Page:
Summary This review examines the challenges of segregating biopharmed crops expressing pharmaceutical or veterinary agents from mainstream crops, particularly those destined for food or feed use. The strategy of using major food crops as production vehicles for the expression of pharmaceutical or veterinary agents is critically analysed in the light of several recent episodes of contamination of the human food chain by non-approved crop varieties. Commercially viable strategies to limit or avoid biopharming intrusion into the human food chain require the more rigorous segregation of food and non-food varieties of the same crop species via a range of either physical or biological methods. Even more secure segregation is possible by the use of non-food crops, non-crop plants or in vitro plant cultures as production platforms for biopharming. Such platforms already under development range from outdoor-grown Nicotiana spp. to glasshouse-grown Arabidopsis , lotus and moss. Amongst the more effective methods for biocontainment are the plastid expression of transgenes, inducible and transient expression systems, and physical containment of plants or cell cultures. In the current atmosphere of heightened concerns over food safety and biosecurity, the future of biopharming may be largely determined by the extent to which the sector is able to maintain public confidence via a more considered approach to containment and security of its plant production systems.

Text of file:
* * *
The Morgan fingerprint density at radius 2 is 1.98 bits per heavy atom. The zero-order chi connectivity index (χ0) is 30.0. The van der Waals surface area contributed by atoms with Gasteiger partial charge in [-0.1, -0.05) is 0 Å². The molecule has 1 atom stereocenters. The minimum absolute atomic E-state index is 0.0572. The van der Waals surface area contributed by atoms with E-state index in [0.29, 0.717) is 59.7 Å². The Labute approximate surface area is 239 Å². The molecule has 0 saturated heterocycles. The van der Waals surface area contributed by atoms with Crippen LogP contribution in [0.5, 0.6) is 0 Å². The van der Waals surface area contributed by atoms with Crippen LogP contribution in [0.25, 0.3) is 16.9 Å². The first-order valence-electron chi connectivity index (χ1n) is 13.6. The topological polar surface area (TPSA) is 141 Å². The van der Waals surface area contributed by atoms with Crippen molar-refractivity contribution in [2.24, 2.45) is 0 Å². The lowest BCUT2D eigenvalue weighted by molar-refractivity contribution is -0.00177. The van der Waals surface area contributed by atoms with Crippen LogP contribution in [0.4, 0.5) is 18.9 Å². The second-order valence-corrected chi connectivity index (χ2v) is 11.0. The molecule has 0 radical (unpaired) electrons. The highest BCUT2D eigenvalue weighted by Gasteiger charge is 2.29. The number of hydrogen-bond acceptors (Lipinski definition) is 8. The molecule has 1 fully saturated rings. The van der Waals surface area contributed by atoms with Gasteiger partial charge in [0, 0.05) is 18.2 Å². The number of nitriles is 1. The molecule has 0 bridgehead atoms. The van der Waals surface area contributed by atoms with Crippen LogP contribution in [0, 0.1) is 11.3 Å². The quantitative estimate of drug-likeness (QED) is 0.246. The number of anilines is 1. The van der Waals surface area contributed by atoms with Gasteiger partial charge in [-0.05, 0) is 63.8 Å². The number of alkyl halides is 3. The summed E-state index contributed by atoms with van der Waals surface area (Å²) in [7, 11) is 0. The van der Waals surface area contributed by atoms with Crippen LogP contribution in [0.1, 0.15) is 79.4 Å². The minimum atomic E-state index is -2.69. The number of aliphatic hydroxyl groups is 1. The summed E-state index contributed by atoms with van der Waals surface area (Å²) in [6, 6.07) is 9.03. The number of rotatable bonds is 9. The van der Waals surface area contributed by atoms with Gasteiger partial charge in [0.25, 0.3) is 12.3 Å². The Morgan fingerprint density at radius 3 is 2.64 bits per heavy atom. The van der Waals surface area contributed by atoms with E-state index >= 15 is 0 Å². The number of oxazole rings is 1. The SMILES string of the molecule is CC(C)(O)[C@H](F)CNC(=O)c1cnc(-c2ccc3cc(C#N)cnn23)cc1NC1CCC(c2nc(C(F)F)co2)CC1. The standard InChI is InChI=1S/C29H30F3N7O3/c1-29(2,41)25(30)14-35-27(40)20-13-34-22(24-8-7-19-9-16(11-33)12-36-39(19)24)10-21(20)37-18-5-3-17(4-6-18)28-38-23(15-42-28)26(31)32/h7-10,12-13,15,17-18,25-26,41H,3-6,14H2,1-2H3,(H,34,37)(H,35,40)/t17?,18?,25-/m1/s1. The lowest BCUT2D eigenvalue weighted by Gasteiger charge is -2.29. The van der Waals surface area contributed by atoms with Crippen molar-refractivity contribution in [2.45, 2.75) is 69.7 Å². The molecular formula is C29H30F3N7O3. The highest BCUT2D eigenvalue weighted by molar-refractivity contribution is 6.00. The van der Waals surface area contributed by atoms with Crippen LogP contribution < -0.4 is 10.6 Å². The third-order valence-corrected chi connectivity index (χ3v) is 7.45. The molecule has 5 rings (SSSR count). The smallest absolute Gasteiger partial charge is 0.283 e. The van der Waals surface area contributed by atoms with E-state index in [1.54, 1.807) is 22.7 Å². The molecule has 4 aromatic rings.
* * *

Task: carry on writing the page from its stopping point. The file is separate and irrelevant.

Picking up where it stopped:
- non-food crops
- transient expression